Gather and Heal

Sep 23, 2022 by Rose O'Keefe

While I was looking on my shelves for another book, I came across a postcard for Gather at the Table: The Healing Journey of a Daughter of Slavery and a Son of the Slave Trade (2012) by Sharon Morgan and Thomas DeWolf. As we enter into the glorious fall season with its harvests and feasts, we also get to acknowledge painful legacies against kidnapped workers and the peoples who were already here when colonists arrived. My wish is that we may gather at our tables, enjoy our feasts and spread the healing that so many long for.

Mixed Feelings

Sep 19, 2022 by Rose O'Keefe

My regret about finishing Walter Edmonds’ 1934 story collection, Mostly Canallers was partly because of so-little-time, so-many-books syndrome. While I am moving along well with my goal of reading all 100 Newbery Award winners, detouring into one of those authors’ other books took more time than I wanted. Most of his stories took a step back in time and showed the hardships and harshness of the frontier era along the Erie Canal. Some of the stories included former canallers who had turned to farming and missed their days moving back and forth across the country side. Strict social codes were observed or ignored. Harsh sexist roles made for uncomfortable reading. The bullying, competition, occasional murder and suicide left no room for nostalgia for easier times. The last story had a harsh ending I never saw coming. I wished I hadn’t read it.


Sep 12, 2022 by Rose O'Keefe

The August/September issue of AARP magazine had a wonderful article in the Real/People War Hero page about Fannie McClendon. As a young woman, she enlisted in the Army during WWII when it was still segregated, and served in the first all-Black, all female unit that sorted through a backlog of mail that had piled up for 2 to 3 years. The 6888th Central Postal Directory Battalion worked non-stop and moved about 17 million pieces of mail in three months. After that war she joined the Air Force where she was repeatedly sent for more training rather than being promoted. Eventually she became the first woman to lead an all-male squadron and served for over 26 years. While she was honored to receive a Congressional Gold Medal for service during WWII, she was sorry that out of 800 women, only a few were left to accept it.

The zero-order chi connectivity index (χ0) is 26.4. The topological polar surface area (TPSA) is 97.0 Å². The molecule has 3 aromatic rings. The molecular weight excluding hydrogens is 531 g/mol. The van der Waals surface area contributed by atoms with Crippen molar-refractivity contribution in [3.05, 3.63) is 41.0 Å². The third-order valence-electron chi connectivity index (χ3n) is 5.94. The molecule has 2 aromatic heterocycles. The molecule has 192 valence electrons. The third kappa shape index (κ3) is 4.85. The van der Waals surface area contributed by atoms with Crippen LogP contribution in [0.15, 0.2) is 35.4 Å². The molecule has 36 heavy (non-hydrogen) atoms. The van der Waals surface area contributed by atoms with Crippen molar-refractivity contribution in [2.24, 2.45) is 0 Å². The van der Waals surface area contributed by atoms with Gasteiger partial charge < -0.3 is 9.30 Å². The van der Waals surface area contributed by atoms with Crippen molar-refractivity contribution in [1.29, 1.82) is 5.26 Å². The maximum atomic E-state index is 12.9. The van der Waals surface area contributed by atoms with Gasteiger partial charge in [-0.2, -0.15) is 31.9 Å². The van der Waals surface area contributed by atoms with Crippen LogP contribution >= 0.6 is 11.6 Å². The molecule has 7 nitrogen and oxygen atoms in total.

Witness to Change

Sep 05, 2022 by Rose O'Keefe

It was a gorgeous late summer day on Friday (9.2) when I attended the unveiling ceremony for a statue of Harriet Tubman, “Journey to Freedom.” This dramatic nine-foot tall sculpture by Wesley Wofford has traveled around New York state this year. Congratulations to project director Jacqueline Sprague who brought it to Washington Square Park in Rochester for two months. The speakers and performer were outstanding and included a magnificent Harriet Tubman reenactor and two local school girls who nailed it! The plaque next to the statue explained that the foot of the slave child Harriet was pulling along rested on a cliff between slave states and free states. It was a living history lesson including Sept. 2 being celebrated as Harriet Tubman Day. Many thanks to Dr. Susan Taylor-Brown for her sponsorship.

Late Summer

Aug 29, 2022 by Rose O'Keefe

I am such a happy camper when the daily high/lows fall in the 80/60 range. My enthusiasm wilts in the 90/70 range, but we still have glorious cool morning air here in WNY. The dew is heavy on the grass, but I miss the morning birds because of fans or AC. The crickets and locusts have taken over, sounding like they will last forever. Yes, morning light starts later and sunsets are earlier.